Last reviewed 18 April 2012
Caroline Raine looks at changes to the reporting of chemical incidents on construction sites under RIDDOR 2012.
From Friday 6 April, the over-three-day reporting of RIDDOR-reportable incidents changed to over-seven days’ incapacitation. This does not count the day on which the accident occurred. The Health and Safety Executive (HSE) has defined incapacitation as meaning that “the worker is absent or is unable to do the work that they would reasonably be expected to do as part of their normal work”.
What must be reported?
Under RIDDOR the following chemical incidents must be reported to the HSE immediately. They are classed as major injuries. Please be aware that this list is not complete, it is only concentrating on chemical incidents.
Reportable major injuries are:
chemical or hot metal burns to the eye or any penetrating injury to the eye
unconsciousness caused by asphyxia or exposure to a harmful substance or biological agent
acute illness requiring medical treatment, or loss of consciousness arising from absorption of any substance by inhalation, ingestion or through the skin
acute illness requiring medical treatment where there is reason to believe that this resulted from exposure to a biological agent or its toxins or infected material.
Over-seven-day injuries (previously over-three-day injuries)
Any incident involving chemicals that results in an employee being off work for over seven days must be reported. This does not include the day the incident occurred. Examples include an employee being splashed with a chemical, resulting in chemical burns.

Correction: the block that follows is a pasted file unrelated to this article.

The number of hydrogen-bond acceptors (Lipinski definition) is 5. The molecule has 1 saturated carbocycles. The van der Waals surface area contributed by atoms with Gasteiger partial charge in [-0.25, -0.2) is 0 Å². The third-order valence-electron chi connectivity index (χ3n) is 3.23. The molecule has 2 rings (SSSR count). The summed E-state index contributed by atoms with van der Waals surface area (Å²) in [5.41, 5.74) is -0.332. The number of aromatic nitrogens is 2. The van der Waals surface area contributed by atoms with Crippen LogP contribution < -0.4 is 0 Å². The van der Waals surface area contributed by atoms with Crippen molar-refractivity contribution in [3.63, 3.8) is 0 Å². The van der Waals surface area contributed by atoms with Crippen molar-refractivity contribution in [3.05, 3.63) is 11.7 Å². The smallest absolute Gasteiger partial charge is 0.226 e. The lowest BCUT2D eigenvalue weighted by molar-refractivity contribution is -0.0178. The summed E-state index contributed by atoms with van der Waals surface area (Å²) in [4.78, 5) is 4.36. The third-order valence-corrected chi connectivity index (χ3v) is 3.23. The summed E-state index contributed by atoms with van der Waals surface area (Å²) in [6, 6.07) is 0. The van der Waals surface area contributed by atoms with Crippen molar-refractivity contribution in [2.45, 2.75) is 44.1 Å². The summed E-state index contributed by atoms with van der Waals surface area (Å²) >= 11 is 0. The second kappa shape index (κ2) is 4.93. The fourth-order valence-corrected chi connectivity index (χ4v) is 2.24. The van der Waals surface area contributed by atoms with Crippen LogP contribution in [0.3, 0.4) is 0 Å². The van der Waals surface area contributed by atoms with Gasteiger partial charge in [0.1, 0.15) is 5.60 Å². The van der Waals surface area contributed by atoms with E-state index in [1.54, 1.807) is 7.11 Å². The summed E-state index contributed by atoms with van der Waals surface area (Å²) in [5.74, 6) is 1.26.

Dangerous occurrences are defined as near-miss events. The HSE does not expect every near-miss event must be reported. Listed below are examples of those near misses that must be reported in relation to chemicals.
Accidental release of a biological agent likely to cause severe human illness.
Failure of industrial radiography or irradiation equipment to de-energise or return to its safe position after the intended exposure period.
A road tanker carrying a dangerous substance overturns, suffers serious damage, catches fire or the substance is released.
A dangerous substance being conveyed by road is involved in a fire or released.
Explosion or fire causing suspension of normal work for over 24 hours.
Sudden, uncontrolled release in a building of:
100kg or more of flammable liquid
10kg of flammable liquid above its boiling point
10kg or more of flammable gas, or
500kg of these substances if the release is in the open air.
Accidental release of any substance which may damage health.
Examples of RIDDOR-reportable incidents involving chemicals
A major injury would need to be reported if an employee became unwell after inhaling nitrogen oxides whilst welding. The ultraviolet light of the arc can produce nitrogen oxides (NO, NO2), from the nitrogen (N) and oxygen (O2) in the air. Nitrogen oxides are produced by gas metal arc welding (GMAW or short-arc), gas tungsten arc welding (GTAW or heli-arc), and plasma arc cutting. High concentrations can cause shortness of breath, chest pain, and fluid in the lungs (pulmonary oedema). This would need to be reported under “acute illness requiring medical treatment, or loss of consciousness arising from absorption of any substance by inhalation, ingestion or through the skin”.
Another major injury would need to be reported if a confined space worker was exposed to toxic fumes causing asphyxia which resulted in unconsciousness. This would need to be reported under “unconsciousness caused by asphyxia or exposure to a harmful substance or biological agent”.